The Student News Site of University of Arizona

The Daily Wildcat

61° Tucson, AZ

The Daily Wildcat

The Daily Wildcat

 

UA celebrates Earth Day with campus events

General+studies+junior+Cameron+Coles+participates+in+the+can+throw+during+the+Sustainability+Olympics+on+the+UA+Mall+on+Monday.+The+event+was+held+with+the+goal+of+celebrating+the+Earth+and+its+resources+in+preparation+for+Earth+Day%2C+which+is+today.
Baraha Elkhalil

General studies junior Cameron Coles participates in the can throw during the Sustainability Olympics on the UA Mall on Monday. The event was held with the goal of celebrating the Earth and its resources in preparation for Earth Day, which is today.

While Monday was a “green” holiday for many, it pales in comparison to an even greener one — Earth Day.

Today is the annual celebration of the Earth, its resources and the creatures that call it home. Earth Day was originally founded to advocate for human health and happiness, with a focus on the environment only coming recently.

“It is about reminding ourselves Earth Day isn’t separate from caring about people,” said Maya Kapoor, graduate assistant for the Office of Sustainability.

The UA has put on a dizzying array of events to celebrate, from the Sustainability Olympics and Earth Hour, to a Battle of the Utilities.

“We are considering it ‘Earth Month,’” Kapoor said.

The Sustainability Olympics were held at the UA Mall on Monday, for students to lean sustainability with games.

Earth Hour, put on by Residence Life, is a worldwide event that encourages everyone to shut off all lights for one hour.

Lastly, Recycle Mania — an event where dorms compete to recycle the most — recently came to a close.

“[It’s] basically just a competition amongst residence halls to promote reduction, reuse, recycling,” said Drew Matalon, an accounting senior.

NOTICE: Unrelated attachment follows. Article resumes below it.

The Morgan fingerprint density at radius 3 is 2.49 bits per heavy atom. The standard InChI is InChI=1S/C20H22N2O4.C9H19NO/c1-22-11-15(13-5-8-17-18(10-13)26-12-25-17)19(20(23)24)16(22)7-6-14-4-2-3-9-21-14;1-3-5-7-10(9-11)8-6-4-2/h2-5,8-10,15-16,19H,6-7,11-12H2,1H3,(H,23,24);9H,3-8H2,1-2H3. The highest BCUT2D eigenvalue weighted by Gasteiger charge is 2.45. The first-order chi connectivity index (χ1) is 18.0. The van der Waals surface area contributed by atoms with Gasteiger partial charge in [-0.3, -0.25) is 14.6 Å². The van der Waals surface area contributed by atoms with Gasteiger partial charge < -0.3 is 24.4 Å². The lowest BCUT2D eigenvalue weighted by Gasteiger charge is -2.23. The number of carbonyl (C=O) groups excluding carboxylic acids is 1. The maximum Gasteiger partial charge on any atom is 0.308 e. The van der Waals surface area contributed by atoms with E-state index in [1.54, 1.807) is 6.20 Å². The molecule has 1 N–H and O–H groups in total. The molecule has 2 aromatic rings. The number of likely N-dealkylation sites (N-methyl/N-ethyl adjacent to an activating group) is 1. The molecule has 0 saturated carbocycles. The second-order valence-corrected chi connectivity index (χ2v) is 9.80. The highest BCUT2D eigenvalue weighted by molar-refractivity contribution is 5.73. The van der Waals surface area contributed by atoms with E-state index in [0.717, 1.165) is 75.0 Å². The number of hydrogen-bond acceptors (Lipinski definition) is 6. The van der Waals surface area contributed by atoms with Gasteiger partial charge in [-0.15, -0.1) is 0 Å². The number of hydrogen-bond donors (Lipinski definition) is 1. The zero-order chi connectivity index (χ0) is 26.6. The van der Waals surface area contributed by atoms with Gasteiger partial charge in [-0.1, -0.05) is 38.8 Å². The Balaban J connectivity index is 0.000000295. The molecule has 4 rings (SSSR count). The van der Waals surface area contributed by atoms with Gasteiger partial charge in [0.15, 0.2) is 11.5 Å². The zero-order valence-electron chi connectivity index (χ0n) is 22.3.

These events come amid a greater focus on sustainability and being eco-friendly, both throughout the nation and on campus. The UA has several programs and policies to encourage sustainability on campus, such as a community garden, campus composting, and several clubs and organizations for students to join and learn more.

Most of these initiatives aren’t cheap, which is why the UA operates the Green Fund. The fund was set up as a grant to pay for sustainability projects on campus, with a panel of students and faculty making the decisions of what programs get how much.

For students, there are many different ways to make an impact. Students can use reusable bags at U-Mart , carry reusable water bottles, recycle, compost, limit water usage, and turn off air conditioning and lights when not in use. 

“It’s important to be recycling bottles and cans but [also] reducing our waste, too,” said Jackie Mendelson, a plant sciences freshman.

While individual students have plenty of ways to work on sustainability, there are several different student organizations and clubs dedicated to sustainability as well.

Compost Cats are responsible for increasing awareness of the importance of composting and for successfully getting compost programs set up at Sabor and Cactus Grill in the Student Union Memorial Center.

Students for Sustainability works to educate and volunteer about the topic by setting up interactive booths at the Sustainability Olympics and the Tucson Earth Day event.

The Tucson Earth Day was held at Reid Park on Saturday, with participation from various people, organizations and clubs — including UA students.

Mendelson said the purpose was to find “fun ways to learn about why sustainability is important.”

All of these events and activities reflect the importance of Earth Day, both to the campus and the community as a whole.

“We need to be a resource to the Earth, just as it’s been a resource to us,” Mendelson said.

_______________

Follow Erik Kolsrud on Twitter.

More to Discover
Activate Search